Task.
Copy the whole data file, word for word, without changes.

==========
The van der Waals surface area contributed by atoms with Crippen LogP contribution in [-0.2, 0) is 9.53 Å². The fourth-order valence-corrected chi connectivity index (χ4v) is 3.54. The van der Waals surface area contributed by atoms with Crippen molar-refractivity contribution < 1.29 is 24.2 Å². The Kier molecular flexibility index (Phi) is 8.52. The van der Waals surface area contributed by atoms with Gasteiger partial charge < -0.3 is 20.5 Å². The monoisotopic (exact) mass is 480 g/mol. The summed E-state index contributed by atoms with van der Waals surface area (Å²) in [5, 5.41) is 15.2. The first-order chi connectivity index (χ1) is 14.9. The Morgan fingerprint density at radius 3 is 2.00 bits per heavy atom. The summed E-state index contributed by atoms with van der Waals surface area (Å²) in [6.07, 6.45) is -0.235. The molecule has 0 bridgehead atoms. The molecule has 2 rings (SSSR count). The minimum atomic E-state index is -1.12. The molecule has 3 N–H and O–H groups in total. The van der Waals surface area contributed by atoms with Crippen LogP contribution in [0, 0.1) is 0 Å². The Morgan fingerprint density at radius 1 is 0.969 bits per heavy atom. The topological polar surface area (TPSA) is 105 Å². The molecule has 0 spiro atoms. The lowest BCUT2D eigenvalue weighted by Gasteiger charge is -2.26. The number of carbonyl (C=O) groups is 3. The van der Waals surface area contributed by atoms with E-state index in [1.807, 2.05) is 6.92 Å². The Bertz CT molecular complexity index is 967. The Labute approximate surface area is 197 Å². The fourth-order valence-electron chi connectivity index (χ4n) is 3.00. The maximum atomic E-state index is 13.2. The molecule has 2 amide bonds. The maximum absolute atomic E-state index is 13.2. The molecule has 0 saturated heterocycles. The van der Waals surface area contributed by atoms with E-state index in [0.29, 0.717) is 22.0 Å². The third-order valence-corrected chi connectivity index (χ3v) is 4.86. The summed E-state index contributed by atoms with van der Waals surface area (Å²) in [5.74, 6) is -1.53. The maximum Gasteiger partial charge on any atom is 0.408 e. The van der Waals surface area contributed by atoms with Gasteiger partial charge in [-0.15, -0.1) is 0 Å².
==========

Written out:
The van der Waals surface area contributed by atoms with Crippen LogP contribution in [-0.2, 0) is 9.53 Å². The fourth-order valence-corrected chi connectivity index (χ4v) is 3.54. The van der Waals surface area contributed by atoms with Crippen molar-refractivity contribution < 1.29 is 24.2 Å². The Kier molecular flexibility index (Phi) is 8.52. The van der Waals surface area contributed by atoms with Gasteiger partial charge < -0.3 is 20.5 Å². The monoisotopic (exact) mass is 480 g/mol. The summed E-state index contributed by atoms with van der Waals surface area (Å²) in [5, 5.41) is 15.2. The first-order chi connectivity index (χ1) is 14.9. The Morgan fingerprint density at radius 3 is 2.00 bits per heavy atom. The summed E-state index contributed by atoms with van der Waals surface area (Å²) in [6.07, 6.45) is -0.235. The molecule has 0 bridgehead atoms. The molecule has 2 rings (SSSR count). The minimum atomic E-state index is -1.12. The molecule has 3 N–H and O–H groups in total. The van der Waals surface area contributed by atoms with Crippen LogP contribution in [0, 0.1) is 0 Å². The Morgan fingerprint density at radius 1 is 0.969 bits per heavy atom. The topological polar surface area (TPSA) is 105 Å². The molecule has 0 spiro atoms. The lowest BCUT2D eigenvalue weighted by Gasteiger charge is -2.26. The number of carbonyl (C=O) groups is 3. The van der Waals surface area contributed by atoms with E-state index in [1.807, 2.05) is 6.92 Å². The Bertz CT molecular complexity index is 967. The Labute approximate surface area is 197 Å². The fourth-order valence-electron chi connectivity index (χ4n) is 3.00. The maximum atomic E-state index is 13.2. The molecule has 2 amide bonds. The maximum absolute atomic E-state index is 13.2. The molecule has 0 saturated heterocycles. The van der Waals surface area contributed by atoms with E-state index in [0.29, 0.717) is 22.0 Å². The third-order valence-corrected chi connectivity index (χ3v) is 4.86. The summed E-state index contributed by atoms with van der Waals surface area (Å²) in [5.74, 6) is -1.53. The maximum Gasteiger partial charge on any atom is 0.408 e. The van der Waals surface area contributed by atoms with Gasteiger partial charge in [-0.15, -0.1) is 0 Å².